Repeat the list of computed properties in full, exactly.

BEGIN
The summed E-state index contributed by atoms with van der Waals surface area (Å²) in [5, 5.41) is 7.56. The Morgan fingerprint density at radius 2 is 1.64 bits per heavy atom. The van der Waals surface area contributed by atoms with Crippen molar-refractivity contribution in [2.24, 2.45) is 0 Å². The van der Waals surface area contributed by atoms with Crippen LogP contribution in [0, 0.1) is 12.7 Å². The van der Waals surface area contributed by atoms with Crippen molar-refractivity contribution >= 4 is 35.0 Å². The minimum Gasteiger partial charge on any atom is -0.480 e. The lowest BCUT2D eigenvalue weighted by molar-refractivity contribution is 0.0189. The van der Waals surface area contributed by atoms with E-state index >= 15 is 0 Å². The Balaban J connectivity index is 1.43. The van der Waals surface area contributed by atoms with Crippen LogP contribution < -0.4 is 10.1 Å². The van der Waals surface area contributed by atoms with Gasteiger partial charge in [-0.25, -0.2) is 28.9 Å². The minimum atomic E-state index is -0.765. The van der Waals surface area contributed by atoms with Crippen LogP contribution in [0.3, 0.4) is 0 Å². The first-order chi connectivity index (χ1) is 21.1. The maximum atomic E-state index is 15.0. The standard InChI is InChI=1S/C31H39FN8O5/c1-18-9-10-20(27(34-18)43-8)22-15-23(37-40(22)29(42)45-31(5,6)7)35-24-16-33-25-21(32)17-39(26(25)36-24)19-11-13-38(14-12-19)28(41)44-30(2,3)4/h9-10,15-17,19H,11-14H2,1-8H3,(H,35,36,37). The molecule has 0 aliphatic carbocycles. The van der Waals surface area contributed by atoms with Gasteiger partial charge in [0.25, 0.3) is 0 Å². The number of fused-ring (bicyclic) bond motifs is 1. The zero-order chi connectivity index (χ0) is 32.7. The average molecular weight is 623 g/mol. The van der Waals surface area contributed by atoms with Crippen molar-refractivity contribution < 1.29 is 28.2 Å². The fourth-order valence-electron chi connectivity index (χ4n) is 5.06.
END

The summed E-state index contributed by atoms with van der Waals surface area (Å²) in [5, 5.41) is 7.56. The Morgan fingerprint density at radius 2 is 1.64 bits per heavy atom. The van der Waals surface area contributed by atoms with Crippen molar-refractivity contribution in [2.24, 2.45) is 0 Å². The van der Waals surface area contributed by atoms with Crippen LogP contribution in [0, 0.1) is 12.7 Å². The van der Waals surface area contributed by atoms with Crippen molar-refractivity contribution >= 4 is 35.0 Å². The minimum Gasteiger partial charge on any atom is -0.480 e. The lowest BCUT2D eigenvalue weighted by molar-refractivity contribution is 0.0189. The van der Waals surface area contributed by atoms with E-state index >= 15 is 0 Å². The Balaban J connectivity index is 1.43. The van der Waals surface area contributed by atoms with Crippen LogP contribution < -0.4 is 10.1 Å². The van der Waals surface area contributed by atoms with Gasteiger partial charge in [-0.25, -0.2) is 28.9 Å². The minimum atomic E-state index is -0.765. The van der Waals surface area contributed by atoms with Crippen LogP contribution in [0.3, 0.4) is 0 Å². The first-order chi connectivity index (χ1) is 21.1. The maximum atomic E-state index is 15.0. The standard InChI is InChI=1S/C31H39FN8O5/c1-18-9-10-20(27(34-18)43-8)22-15-23(37-40(22)29(42)45-31(5,6)7)35-24-16-33-25-21(32)17-39(26(25)36-24)19-11-13-38(14-12-19)28(41)44-30(2,3)4/h9-10,15-17,19H,11-14H2,1-8H3,(H,35,36,37). The molecule has 0 aliphatic carbocycles. The van der Waals surface area contributed by atoms with Gasteiger partial charge in [0.25, 0.3) is 0 Å². The number of fused-ring (bicyclic) bond motifs is 1. The zero-order chi connectivity index (χ0) is 32.7. The average molecular weight is 623 g/mol. The van der Waals surface area contributed by atoms with Crippen molar-refractivity contribution < 1.29 is 28.2 Å². The fourth-order valence-electron chi connectivity index (χ4n) is 5.06.